The software includes help with hazard identification, CCP decision making, and HACCP planning tasks. A general perspective is included which gives a broad description of HACCP. A system glossary is provided for access to definition of important words related to food safety. A HACCP tutorial is provided to help newcomers to HACCP learn important concepts and ideas. An on-line reference manual for HACCP is included. For more information, contact Norback, Ley, and Associates LLC, 3022 Woodland Trail, Middleton, WI 53562 (phone 608-233 3814; fax 608-233 3895).

• A software package, developed and produced by Bradley Ward Systems, Inc. and available through the Food Processors Institute (FPI), is designed to assist in the development and maintenance of HACCP plans. On-line help screens, process flow diagrams, automatic hazard analysis and CCP table creation, and corrective action flow charts assist the user in HACCP plan development. The software is Windows 95/NT compatible and requires a minimum133 MHz processor and 16 MB of RAM. HACCP report files can be exported to Excel and Word for Windows. FPI also offers a HACCP Documentation Software Kit (DOS). This software logically and systematically guides the user through all stages of HACCP plan development. Prompts, process flow diagrams, and decision trees help trainees to recognize all hazards and make decisions. The software is developed and produced by the Campden & Chorleywood Food Research Association and supplied through FPI. A free demo disk is available upon request.

In addition to HACCP software packages, FPI offers predictive microbiology software called Food MicroModel®. This software is useful for predicting microbial responses, including growth, survival, and thermal death using a series of validated mathematical models. The software is offered as a tool for trouble shooting, product development, technical assistance, and obtaining information helpful in developing HACCP plans. Food MicroModel was developed by the U.K. Ministry of Agriculture, Fisheries & Food. For more information, contact the Food Processors Institute, 1350 I St., N.W., Suite 300, Washington, DC 20005-3305 (phone 202-393-0890; fax 202-639-5941).

• The Food Safety Institute offers FISTHACCP, a software package that allows HACCP documents to be maintained in a consistent way. The production process can be quickly specified, and data of HACCP analyses entered separately for each stage. A clear process management plan is easily obtained through automatic generation of flow charts, coupled integrally to CCPs and managment documents. For each production step, the user can enter all potential hazards and at which points they can be controlled. The decision tree can determine whether it is CCPs. If so, the CCP data can be entered and displayed in the process management plan. For a set of demo disks and more information, contact the Food Safety Institute, P.O. Box 14211, Baton Rouge, LA 70898.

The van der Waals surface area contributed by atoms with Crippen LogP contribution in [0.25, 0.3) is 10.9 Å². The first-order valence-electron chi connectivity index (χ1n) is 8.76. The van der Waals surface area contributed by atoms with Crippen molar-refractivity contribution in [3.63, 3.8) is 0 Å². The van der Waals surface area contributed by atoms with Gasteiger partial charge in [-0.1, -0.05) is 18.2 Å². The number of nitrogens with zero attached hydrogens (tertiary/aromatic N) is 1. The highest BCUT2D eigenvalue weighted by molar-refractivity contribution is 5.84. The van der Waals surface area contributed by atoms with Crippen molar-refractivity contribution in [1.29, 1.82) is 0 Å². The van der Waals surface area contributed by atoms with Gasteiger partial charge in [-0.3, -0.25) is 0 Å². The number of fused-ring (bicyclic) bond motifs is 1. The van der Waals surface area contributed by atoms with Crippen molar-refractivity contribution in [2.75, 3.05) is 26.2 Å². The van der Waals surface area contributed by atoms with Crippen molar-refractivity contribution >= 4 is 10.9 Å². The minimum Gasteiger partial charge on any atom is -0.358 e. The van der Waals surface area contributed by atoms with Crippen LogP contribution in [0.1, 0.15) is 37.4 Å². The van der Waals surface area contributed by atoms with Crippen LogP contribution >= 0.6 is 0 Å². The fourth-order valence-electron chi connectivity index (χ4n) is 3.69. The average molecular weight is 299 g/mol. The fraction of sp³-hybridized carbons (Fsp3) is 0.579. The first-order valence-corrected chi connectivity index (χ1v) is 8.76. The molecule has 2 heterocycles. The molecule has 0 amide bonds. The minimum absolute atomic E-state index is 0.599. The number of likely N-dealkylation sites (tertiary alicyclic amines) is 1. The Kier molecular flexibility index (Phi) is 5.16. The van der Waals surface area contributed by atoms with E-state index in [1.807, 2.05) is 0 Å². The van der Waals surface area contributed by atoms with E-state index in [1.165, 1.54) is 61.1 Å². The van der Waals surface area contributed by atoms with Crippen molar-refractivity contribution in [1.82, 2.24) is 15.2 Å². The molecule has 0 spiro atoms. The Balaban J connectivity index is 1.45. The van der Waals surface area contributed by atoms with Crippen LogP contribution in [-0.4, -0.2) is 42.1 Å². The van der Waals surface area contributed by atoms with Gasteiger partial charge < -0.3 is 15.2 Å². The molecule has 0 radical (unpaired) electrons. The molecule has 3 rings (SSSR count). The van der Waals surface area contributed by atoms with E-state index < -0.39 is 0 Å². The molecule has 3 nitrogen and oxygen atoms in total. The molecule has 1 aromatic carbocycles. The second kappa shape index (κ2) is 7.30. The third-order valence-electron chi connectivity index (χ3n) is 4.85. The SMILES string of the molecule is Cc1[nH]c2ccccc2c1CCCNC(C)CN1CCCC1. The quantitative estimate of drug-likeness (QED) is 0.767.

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Method and kit for detecting bovine acetyl coenzyme A synthetase nucleic acids.
U.S. patent 5, 916,745, filed 3/8/1996, issued 6/29/1999 to R. Cook and A. Raafat, assigned to the Board of Trustees, Michigan State Univ. Describes a method and test kit for determining milk production in bovines. The acetyl coenzyme A synthetase (ACS) production is determined and related to milk production. The method may be used in selection and/ or breeding to enhance milk production.

Devices for rapid temperature detection. U.S. patent 5,918,981, filed 1/15/1997, issued 7/6/1999 to H. Ribi. Describes temperature probes consisting of a porous or permeable substrate into which is absorbed a diyne monomer. After impregnation of the substrate, the diyne is polymerized to provide a blue product, which upon being heated above a transition temperature turns to red. Various substrates and devices may be employed for a variety of situations requiring a determination of the occurrence of a particular minimum temperature. Depending upon the choice of the individual or combination of monomers and the manner of processing, the temperature range at which the color change occurs can be anywhere within the range of 25–300°C.

Cellular material detection apparatus and method. U.S. patent 5,918,259, filed 4/21/1998, issued 6/29/1999 to D.J. Squirrell, assigned to The Secretary of State for Defense in her Britannic Majesty’s Government. Describes a method and device for monitoring a gaseous environment for the presence of cellular material to measure the presence of microorganisms in a large volume of air such as in a warehouse or production facility or in an open-air location. The device may be used for determining the likelihood of pathogenic material being present in an environment by batch or on-line measurement of cell numbers. On-line measurement provides continuous monitoring of an environment for presence of pathogens. The device includes a continuous flow luminometer preferably fed by a cyclone or high-velocity virtual impactor and luminescence reagents which detect the amount of ATP or adenylate kinase present in a sample of air.